Israeli Prime Minister Sharon has also made clear his desire to meet his Palestinian counterpart and restart the peace process, based on the Quartet’s road map, to which he has committed himself on several occasions. We expect that on issues such as the barrier, settlement expansion and military actions that affect Palestinian civilians, Prime Minister Sharon’s Government will act in ways that support the peace process. We remain willing to provide the help Israel might need to fulfil its road map obligations.
We applaud the Government of Egypt for its tireless efforts to secure a ceasefire by working with the Palestinian Authority and a variety of Palestinian groups. Though there has been no agreement reached as of yet, efforts continue and we hope they will soon lead to a full and lasting ceasefire between Israelis and Palestinians.
Two praiseworthy civil society initiatives are under way that reflect a strong desire by both peoples for a just, lasting and secure end to this conflict. The Geneva Accord and the Peoples’ Voice initiative have been widely lauded. A recent Israeli poll indicates that 75 per cent of the Jewish Israeli population in Israel supports holding negotiations for peace with the Palestinians; 65 per cent support the establishment of a Palestinian State in the context of advanced negotiations; about 60 per cent agree with the evacuation of Gaza and remote and isolated West Bank settlements.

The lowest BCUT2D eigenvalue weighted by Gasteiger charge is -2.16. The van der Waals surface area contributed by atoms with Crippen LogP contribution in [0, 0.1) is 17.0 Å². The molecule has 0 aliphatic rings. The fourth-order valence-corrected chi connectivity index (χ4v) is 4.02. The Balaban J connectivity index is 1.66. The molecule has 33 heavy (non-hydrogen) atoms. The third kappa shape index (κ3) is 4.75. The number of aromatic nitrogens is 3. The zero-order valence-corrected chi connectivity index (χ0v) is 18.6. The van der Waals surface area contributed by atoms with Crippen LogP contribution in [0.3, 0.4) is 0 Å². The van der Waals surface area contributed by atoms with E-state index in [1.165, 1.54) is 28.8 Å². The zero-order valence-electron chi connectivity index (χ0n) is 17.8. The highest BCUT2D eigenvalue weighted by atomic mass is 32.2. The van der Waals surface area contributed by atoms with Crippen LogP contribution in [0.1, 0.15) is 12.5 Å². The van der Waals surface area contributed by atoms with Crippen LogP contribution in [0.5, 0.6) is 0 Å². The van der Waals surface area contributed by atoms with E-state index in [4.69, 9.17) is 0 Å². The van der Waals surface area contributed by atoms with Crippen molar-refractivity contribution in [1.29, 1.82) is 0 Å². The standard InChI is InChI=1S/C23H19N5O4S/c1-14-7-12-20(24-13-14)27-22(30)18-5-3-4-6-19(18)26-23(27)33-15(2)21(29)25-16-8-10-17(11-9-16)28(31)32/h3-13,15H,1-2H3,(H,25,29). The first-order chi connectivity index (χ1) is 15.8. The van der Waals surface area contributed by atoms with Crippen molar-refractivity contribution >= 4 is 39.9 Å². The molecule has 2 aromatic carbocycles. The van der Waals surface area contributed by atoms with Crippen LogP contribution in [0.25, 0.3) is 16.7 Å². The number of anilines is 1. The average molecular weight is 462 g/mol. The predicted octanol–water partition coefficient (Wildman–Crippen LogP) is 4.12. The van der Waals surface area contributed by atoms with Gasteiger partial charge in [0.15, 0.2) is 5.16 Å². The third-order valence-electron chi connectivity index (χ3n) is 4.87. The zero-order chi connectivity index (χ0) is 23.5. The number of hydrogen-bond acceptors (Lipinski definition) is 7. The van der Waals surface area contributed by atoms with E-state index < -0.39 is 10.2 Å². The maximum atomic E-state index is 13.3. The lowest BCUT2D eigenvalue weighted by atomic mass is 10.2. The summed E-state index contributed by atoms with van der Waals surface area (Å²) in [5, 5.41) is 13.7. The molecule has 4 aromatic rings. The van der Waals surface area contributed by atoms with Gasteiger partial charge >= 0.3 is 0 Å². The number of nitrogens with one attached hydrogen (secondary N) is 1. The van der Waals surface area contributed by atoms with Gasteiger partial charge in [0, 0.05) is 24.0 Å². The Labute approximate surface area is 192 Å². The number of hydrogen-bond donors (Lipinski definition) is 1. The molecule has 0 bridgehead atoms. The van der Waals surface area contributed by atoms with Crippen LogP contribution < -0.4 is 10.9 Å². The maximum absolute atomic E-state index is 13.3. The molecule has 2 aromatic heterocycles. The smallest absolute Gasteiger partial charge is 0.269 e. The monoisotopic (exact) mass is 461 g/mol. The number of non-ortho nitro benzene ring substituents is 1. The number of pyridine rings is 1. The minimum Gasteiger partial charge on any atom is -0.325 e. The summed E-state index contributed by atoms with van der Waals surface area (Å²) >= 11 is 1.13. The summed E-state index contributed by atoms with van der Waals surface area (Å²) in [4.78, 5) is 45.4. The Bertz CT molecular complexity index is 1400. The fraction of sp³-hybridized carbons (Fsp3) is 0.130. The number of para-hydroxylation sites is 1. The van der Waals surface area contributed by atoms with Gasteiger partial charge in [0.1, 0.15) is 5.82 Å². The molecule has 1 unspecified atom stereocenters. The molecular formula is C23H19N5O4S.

While civil initiatives cannot substitute for the officials of the parties negotiating, they are significant indications that Israelis and Palestinians can work together to constructively bridge their differences. These initiatives and the poll results also show what we can all feel on the ground — an intense weariness of the current tragic state of affairs and a desire for real change.
Finally, the Security Council’s endorsement of the road map in resolution 1515 (2003) is an extremely positive step that deepens the international community’s support of the peace process.
While it is tempting to be optimistic given the factors I have outlined, the current situation remains very fragile. So, where might it lead?
There appear to be four main possibilities.